Can't outrun peak oil 22-08-2015
I read Robert Samuelson’s column claiming that we have delayed peak oil for another few years and will continue to do so for the foreseeable future by means of new extractive technology and “unconventional” fuels such as natural gas and tar sands oil. In saying that, he neglects the fact that the recent collapse in oil prices was not caused by either of these factors. It was caused by a sudden release of cheap, conventionally drilled, oil by the Saudis, in fact rendering many unconventional technologies uneconomical.
On the other hand, domestic oil production has taken a jump in recent years due to fracking, tar sands, deepwater drilling, etc., but oil and other fuels obtained from those sources are actually more expensive and take more energy to get than oil obtained from conventional wells. This is what’s called the EROEI ratio, which stands for “Energy Returned On Energy Invested.”
According to data compiled by professor L. David Roper, in the early 20th century, the golden age of North American oil production, the equivalent of one barrel of oil invested yielded as many as 100-200 barrels produced. By 1970, the average EROEI ratio for crude oil had fallen to 30:1 (Saudi oil fields are still producing at this rate). Today, one barrel of oil invested typically gives only 15 barrels in return. New technologies, such as tar sands, have a barely 2:1 ration of energy return on investment. We may be able to sustain current levels of production, but the oil we get will be quite expensive, both in terms of energy and dollars, and modern industrial societies are not really viable below about an 8:1 ratio.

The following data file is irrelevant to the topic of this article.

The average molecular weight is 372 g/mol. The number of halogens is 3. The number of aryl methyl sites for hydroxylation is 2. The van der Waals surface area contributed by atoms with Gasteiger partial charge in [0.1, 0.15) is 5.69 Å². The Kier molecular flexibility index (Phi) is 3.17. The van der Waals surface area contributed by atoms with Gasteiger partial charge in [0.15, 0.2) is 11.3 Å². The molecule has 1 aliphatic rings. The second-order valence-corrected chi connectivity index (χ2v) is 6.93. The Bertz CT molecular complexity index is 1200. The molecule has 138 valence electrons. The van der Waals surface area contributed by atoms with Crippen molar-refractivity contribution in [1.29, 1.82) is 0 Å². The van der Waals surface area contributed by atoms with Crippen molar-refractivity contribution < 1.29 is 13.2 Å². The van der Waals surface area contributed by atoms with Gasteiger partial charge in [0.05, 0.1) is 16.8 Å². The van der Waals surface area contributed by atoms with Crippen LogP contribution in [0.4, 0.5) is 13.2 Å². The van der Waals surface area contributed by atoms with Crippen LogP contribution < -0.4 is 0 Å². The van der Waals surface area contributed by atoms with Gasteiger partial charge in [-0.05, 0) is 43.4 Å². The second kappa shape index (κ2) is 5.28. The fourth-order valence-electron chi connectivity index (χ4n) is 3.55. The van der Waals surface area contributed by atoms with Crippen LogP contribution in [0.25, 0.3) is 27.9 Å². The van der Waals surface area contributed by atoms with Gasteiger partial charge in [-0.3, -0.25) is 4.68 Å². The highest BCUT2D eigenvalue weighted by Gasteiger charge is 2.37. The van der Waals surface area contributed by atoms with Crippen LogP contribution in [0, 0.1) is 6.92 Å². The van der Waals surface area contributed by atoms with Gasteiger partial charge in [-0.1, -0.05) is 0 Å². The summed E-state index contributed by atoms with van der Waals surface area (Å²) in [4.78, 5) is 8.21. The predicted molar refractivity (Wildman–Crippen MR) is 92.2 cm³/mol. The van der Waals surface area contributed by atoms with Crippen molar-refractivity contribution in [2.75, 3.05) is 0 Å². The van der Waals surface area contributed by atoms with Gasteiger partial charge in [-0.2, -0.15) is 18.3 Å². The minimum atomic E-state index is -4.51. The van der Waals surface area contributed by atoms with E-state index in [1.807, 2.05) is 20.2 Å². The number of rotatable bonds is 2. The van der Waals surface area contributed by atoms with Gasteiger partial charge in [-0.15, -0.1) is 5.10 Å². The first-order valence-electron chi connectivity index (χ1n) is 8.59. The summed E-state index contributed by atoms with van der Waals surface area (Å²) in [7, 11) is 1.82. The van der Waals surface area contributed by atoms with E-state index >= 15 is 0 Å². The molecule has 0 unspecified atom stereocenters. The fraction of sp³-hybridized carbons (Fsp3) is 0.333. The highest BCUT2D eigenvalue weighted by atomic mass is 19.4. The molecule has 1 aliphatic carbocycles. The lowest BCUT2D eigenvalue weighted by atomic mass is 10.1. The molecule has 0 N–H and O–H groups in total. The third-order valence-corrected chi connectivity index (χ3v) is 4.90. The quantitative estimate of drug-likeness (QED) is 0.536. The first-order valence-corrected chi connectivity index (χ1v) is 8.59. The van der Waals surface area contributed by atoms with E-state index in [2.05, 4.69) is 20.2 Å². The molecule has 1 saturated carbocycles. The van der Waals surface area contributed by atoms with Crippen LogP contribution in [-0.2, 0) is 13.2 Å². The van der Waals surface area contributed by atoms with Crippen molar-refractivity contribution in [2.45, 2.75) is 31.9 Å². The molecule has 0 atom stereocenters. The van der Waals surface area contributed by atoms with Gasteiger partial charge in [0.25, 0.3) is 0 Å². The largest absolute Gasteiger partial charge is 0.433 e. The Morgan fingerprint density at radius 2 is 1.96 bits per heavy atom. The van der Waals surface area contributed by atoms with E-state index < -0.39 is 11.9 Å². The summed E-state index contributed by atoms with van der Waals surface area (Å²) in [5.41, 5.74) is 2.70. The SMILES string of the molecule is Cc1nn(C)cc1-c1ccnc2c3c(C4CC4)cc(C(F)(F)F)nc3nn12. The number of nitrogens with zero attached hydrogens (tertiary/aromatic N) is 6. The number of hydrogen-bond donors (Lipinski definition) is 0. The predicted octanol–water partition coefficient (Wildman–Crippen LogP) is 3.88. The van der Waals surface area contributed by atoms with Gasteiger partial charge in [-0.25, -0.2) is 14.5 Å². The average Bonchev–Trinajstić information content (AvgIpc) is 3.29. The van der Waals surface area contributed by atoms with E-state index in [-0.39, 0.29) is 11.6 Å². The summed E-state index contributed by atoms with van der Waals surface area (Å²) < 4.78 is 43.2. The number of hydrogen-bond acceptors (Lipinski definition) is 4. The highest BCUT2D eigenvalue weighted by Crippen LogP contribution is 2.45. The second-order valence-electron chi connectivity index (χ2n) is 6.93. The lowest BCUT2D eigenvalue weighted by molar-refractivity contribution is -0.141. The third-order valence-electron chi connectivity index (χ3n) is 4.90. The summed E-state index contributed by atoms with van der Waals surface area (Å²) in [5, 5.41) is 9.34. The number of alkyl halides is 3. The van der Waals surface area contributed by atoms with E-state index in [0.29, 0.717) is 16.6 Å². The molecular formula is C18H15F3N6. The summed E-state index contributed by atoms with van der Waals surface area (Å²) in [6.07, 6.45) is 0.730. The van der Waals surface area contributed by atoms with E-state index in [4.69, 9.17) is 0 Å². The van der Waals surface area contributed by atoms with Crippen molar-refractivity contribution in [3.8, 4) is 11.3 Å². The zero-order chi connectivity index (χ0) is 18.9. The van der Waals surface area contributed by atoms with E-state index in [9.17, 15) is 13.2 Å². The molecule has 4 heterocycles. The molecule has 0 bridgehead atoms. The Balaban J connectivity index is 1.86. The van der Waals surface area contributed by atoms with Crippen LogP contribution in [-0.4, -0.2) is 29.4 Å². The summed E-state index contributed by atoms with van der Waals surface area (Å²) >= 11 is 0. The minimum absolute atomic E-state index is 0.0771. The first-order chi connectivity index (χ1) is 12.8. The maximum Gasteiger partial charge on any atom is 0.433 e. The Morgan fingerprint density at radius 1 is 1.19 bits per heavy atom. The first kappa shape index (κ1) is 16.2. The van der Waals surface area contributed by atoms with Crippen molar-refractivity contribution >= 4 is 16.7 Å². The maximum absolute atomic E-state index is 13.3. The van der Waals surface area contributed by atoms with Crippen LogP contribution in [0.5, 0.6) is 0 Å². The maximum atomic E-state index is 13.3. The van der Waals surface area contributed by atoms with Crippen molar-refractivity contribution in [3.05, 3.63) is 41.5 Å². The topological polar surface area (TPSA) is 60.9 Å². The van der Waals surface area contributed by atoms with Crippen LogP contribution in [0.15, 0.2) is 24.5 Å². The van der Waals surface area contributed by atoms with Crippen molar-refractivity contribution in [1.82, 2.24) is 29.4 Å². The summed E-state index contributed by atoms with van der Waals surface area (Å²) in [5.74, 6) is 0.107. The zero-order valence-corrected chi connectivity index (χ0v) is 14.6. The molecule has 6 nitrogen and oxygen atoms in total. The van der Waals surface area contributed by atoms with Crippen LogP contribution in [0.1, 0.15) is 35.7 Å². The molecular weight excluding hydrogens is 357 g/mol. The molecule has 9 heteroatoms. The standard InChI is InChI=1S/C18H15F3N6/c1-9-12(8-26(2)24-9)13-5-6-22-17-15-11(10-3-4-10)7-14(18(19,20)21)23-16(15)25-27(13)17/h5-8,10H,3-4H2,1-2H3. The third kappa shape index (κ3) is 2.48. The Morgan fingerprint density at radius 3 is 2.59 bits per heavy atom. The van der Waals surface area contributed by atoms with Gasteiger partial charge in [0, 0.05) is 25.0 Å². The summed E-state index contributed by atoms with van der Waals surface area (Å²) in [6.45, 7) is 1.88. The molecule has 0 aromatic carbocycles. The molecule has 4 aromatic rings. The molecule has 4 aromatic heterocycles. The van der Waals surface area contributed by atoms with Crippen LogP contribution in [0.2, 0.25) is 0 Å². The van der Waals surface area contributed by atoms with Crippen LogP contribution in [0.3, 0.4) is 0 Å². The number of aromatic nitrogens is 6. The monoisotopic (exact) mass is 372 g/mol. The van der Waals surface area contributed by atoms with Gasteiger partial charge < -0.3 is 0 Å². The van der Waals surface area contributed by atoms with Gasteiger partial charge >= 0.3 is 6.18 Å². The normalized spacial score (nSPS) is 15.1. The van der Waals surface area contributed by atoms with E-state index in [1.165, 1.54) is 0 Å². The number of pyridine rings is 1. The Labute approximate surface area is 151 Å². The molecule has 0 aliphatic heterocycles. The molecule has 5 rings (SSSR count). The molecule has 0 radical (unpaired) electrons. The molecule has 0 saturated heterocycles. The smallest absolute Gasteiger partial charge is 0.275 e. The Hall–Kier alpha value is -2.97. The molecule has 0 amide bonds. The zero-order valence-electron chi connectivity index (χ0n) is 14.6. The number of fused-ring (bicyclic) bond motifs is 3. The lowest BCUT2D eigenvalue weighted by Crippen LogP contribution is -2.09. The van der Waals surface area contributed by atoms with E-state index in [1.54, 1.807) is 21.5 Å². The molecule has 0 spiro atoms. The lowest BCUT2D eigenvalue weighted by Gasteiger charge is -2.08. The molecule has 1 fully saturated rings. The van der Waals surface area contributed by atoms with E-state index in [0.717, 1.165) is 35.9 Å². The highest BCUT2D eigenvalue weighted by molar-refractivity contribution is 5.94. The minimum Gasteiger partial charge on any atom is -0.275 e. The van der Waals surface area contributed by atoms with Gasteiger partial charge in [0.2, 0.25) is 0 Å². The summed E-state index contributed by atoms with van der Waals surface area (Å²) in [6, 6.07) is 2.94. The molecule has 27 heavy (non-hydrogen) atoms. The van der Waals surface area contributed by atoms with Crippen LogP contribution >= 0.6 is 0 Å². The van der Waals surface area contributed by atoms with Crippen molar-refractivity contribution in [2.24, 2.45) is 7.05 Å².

Even if we find some magical technology that will retrieve the remaining oil at an economical EROEI ratio, it could be disastrous, because we own about 10 times as much fossil fuel as we can safely burn and stay below 2 degrees Celsius in warming by the end of the century, which is already a near impossible goal (current projections are in the range of 3-5 degrees). At 2 degrees Celsius, there is no more agriculture in California, or other large areas of land that depend on snowpack and glaciers to water their crops. New York gets a Sandy-sized hurricane every three years. Miami goes underwater.
We can’t outrun peak oil. It’s coming up on us quick. It’s bad news, but burning the stuff would be worse.
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